Disclaimer: Views expressed in this post are the author’s.
I have never been so much into Politics in the past and recent past. Indeed, I have hardly blogged about politics in my whole period as a blogger. However, I can’t help but be a Clinton supporter in the American race for presidency. I really admire this woman’s strength and resilience and the events that have unfolded during this American campaign period, have only made me really want her to clinch the presidency. Not that I know much about American politics save for watching the CNN News and chancing on Hillary Clinton’s autobiography in the campus library one rainy evening, which I chose to devour as I found the book highly interesting. But that little knowledge I have acquired about this woman, has led me to firmly believe that women can indeed be world leaders.
There has always been a tendency in the past to associate women in the public eye with beauty, fashion and style. All we get to hear about is what she was wearing and who dressed her and how she looked in the process, downplaying some of the significant roles that a woman in the public eye is supposed to perform. And while it is of equal importance that a woman should take care of her appearance and especially, if she occupies a certain position that requires her to look the part, I tend to think that always being concerned with how she looks doesn’t really matter sometimes, but only does a good job of furthering the stereotype that women ought to be admired in the physical sense and not the intellectual sense.
In my country, when wife to the late Joshua Orwa Ojode who passed away in a helicopter crash in 2012, mentioned in a recent anniversary of her husband’s death, that she would wish to represent the Ndhiwa Constituency just as her deceased husband once did, it was interesting to note that what many people noticed was how her hair looked in one of the photos. The said photo did the rounds on social media with Kenyan men and women alike bashing her for what they termed as her hair appearing “wild”. With some going as far as to suggest that she needed a salon visit before declaring her political ambitions. I mean, did anyone consider that it could have been windy on that particular day?!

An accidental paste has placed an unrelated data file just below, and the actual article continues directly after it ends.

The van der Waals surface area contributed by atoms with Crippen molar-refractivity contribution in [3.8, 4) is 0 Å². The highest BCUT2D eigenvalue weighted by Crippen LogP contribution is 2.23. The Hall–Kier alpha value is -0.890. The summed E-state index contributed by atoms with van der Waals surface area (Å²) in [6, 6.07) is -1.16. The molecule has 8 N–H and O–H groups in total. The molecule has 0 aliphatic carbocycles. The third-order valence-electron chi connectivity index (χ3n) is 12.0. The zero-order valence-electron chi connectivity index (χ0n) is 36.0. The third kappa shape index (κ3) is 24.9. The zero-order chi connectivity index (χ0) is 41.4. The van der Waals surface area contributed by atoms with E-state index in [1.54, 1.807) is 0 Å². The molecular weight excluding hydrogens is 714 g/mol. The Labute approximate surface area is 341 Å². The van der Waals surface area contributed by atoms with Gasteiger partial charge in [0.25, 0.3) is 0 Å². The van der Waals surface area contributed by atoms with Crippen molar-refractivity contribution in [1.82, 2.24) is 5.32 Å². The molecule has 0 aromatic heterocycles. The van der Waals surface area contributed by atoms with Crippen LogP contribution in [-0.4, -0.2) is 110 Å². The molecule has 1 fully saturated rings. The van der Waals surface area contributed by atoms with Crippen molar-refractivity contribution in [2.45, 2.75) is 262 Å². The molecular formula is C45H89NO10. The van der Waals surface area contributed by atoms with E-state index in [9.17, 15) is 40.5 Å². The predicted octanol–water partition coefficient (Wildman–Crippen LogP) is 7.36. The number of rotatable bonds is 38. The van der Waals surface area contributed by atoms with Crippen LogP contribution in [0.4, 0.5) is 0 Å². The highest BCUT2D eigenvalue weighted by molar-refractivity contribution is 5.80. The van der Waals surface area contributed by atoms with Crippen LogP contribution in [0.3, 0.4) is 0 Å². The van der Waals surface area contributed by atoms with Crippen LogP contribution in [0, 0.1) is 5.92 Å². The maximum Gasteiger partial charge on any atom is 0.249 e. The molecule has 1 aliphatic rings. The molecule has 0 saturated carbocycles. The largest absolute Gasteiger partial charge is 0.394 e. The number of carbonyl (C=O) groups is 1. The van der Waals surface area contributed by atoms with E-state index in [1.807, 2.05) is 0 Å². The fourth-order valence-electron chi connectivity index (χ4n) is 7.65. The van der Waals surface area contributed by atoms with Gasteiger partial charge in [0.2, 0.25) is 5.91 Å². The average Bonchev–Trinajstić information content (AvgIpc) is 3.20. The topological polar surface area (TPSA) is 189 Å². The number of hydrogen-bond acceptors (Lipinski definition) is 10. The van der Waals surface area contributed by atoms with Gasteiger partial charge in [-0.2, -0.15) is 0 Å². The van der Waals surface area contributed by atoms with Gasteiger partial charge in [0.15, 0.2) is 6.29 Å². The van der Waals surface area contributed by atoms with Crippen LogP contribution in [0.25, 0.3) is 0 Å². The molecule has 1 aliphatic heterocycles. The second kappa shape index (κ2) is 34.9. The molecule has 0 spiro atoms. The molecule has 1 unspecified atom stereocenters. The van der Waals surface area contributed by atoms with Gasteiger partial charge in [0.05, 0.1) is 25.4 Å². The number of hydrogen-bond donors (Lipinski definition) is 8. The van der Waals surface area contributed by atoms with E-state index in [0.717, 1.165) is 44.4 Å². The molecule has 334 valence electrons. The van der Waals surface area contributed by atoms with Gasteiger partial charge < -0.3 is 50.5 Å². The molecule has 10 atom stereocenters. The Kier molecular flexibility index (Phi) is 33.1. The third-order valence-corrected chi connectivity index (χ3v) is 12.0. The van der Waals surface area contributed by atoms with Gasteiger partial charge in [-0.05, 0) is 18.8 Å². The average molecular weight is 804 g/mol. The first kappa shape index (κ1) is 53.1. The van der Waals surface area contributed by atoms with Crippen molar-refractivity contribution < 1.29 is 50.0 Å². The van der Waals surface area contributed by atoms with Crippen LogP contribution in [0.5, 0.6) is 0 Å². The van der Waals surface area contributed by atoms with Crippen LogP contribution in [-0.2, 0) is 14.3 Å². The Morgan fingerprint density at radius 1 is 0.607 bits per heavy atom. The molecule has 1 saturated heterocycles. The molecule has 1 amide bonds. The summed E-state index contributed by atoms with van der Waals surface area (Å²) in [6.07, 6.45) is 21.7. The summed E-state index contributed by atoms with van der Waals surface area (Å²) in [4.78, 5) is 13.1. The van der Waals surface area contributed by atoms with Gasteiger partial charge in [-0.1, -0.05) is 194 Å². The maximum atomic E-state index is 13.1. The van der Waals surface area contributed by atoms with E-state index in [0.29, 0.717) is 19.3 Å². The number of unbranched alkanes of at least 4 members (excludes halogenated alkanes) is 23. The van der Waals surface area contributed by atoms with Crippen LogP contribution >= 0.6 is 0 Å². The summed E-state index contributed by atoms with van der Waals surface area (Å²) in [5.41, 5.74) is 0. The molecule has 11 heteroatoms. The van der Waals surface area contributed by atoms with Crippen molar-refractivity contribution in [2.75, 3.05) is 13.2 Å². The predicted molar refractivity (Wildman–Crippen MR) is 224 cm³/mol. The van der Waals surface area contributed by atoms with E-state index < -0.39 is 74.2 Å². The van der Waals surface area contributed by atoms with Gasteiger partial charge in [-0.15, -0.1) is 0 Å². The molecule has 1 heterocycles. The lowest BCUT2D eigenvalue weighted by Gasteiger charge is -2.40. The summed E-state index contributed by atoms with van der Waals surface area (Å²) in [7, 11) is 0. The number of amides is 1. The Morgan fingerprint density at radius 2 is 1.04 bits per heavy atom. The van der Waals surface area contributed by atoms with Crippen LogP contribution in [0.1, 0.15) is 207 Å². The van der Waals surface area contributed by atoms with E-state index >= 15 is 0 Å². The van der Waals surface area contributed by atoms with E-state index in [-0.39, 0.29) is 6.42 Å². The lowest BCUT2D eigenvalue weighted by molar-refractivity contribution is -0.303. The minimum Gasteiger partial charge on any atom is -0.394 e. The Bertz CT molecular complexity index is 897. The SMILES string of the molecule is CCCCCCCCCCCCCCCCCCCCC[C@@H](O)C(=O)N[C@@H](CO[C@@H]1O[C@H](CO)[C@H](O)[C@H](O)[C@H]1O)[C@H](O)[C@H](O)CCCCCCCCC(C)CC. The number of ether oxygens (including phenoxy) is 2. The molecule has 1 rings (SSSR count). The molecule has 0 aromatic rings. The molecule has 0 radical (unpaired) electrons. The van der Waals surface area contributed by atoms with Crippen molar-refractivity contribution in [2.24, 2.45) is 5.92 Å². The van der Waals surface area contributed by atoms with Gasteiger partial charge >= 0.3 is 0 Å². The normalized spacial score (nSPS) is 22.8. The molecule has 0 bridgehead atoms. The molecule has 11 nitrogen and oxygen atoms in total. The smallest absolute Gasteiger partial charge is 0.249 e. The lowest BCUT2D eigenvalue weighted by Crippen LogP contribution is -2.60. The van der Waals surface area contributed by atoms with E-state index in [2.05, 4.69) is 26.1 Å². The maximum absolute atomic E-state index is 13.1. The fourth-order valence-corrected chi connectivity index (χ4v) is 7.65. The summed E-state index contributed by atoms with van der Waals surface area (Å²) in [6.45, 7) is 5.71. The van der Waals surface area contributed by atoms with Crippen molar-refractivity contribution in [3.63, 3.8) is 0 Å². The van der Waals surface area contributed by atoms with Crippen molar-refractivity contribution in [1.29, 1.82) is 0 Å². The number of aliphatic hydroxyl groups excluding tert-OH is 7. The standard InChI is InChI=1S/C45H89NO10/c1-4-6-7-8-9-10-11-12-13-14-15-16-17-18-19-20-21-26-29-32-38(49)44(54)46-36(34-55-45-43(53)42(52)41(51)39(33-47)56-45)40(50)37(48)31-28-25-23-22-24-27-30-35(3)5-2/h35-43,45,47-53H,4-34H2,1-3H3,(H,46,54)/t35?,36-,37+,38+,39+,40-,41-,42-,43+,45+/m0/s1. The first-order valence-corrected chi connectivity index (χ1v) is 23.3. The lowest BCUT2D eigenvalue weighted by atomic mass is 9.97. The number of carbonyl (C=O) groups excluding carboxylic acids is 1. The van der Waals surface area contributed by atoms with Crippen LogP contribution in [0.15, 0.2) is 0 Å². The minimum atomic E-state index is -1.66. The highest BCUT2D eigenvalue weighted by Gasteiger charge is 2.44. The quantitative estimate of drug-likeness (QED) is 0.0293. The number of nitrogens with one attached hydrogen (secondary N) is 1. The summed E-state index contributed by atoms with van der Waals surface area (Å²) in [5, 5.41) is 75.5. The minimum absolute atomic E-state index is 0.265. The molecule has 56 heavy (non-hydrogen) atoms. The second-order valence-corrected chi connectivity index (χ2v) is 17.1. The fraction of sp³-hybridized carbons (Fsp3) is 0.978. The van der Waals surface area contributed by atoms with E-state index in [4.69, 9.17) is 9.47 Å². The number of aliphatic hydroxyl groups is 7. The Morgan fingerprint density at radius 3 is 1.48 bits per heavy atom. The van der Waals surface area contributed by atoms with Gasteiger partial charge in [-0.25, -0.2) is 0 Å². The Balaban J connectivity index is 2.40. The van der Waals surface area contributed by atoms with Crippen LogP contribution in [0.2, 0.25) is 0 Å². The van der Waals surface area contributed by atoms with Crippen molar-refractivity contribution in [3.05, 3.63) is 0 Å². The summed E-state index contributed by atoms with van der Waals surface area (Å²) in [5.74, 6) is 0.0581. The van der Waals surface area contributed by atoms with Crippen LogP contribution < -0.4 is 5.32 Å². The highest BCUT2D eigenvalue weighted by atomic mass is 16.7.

And while I find Clinton to be well put together in her pantsuits ( we call them trouser suits in my country), subtle jewelery and well coiffured hair, I’m glad that the focus is not always on what she is wearing and which designer she is representing, but on what her values are as an American individual and how she plans to move the American society forward should she become president.
It should equally be noted that women in office should not necessarily be divorcees and therefore deserving of the stereotype that some careers for the female gender cannot accommodate a husband in a woman’s life. Indeed Clinton has had her fair share of marital woes and especially in the wake of the Monica Lewinsky scandal. I have come across some articles that criticize her on how she chose to handle some of the scandals with other women involving her husband while he was in office. I do not consider her unwise per se, for choosing to stick to her husband as she would go on to state in her 2003 memoir that No one understands me better and no one can make me laugh the way Bill does. Even after all these years, he is still the most interesting, energizing and fully alive person I have ever met.
Her choice to save her marriage remains a personal choice. I bet she does value the family unit and the American people equally do irregardless of the divorce rates in the country. If they didn’t, then none of the Obama family pictures would have constantly been put on display like they have been. And beautiful pictures indeed which serve to show that strong willed, opinionated, educated, career oriented women like Michelle Obama and Hillary Clinton can still balance being a mother, wife and office duties.
In African societies, women have constantly been under represented in political issues concerning the country. We tend to sensationalize the fact that women are highly emotional and of a lesser intellectual capability to fully understand what running the country entails. The chauvinistic nature of most African societies firmly imprints in the minds of men that women should not hold positions of leadership. That women should always cower behind the leadership of men. It is refreshing to see that in recent times, more African women are taking up positions of leadership and more African men are beginning to realize that behind that veneer of sexuality and beauty lies a sharp mind.
A woman’s presence should not only be gauged by her marital status and how she looks physically. I recently came across an article in one of the local papers, where women vying for women representative position in the coming 2017 elections, in one of the parts of our country, were being termed as “beautiful”. It was more like who is fairer than the other. I felt as if the emphasis should have been more on their political ambitions and less on their physical appearances. However, this only served to show how much society in recent times, has objectified the woman so much to the point where it did not matter what age she was, what she represented and what she believed in.
Unlike her counterpart in the American presidency race, who has often exhibited high emotions and an ignorance on how some policies, other societies and races function, I feel like Clinton has handled herself with grace and intellect. It would indeed be refreshing to see a superpower being led by a woman and equally, a motivation for African women that high positions in the country are possible for them to hold.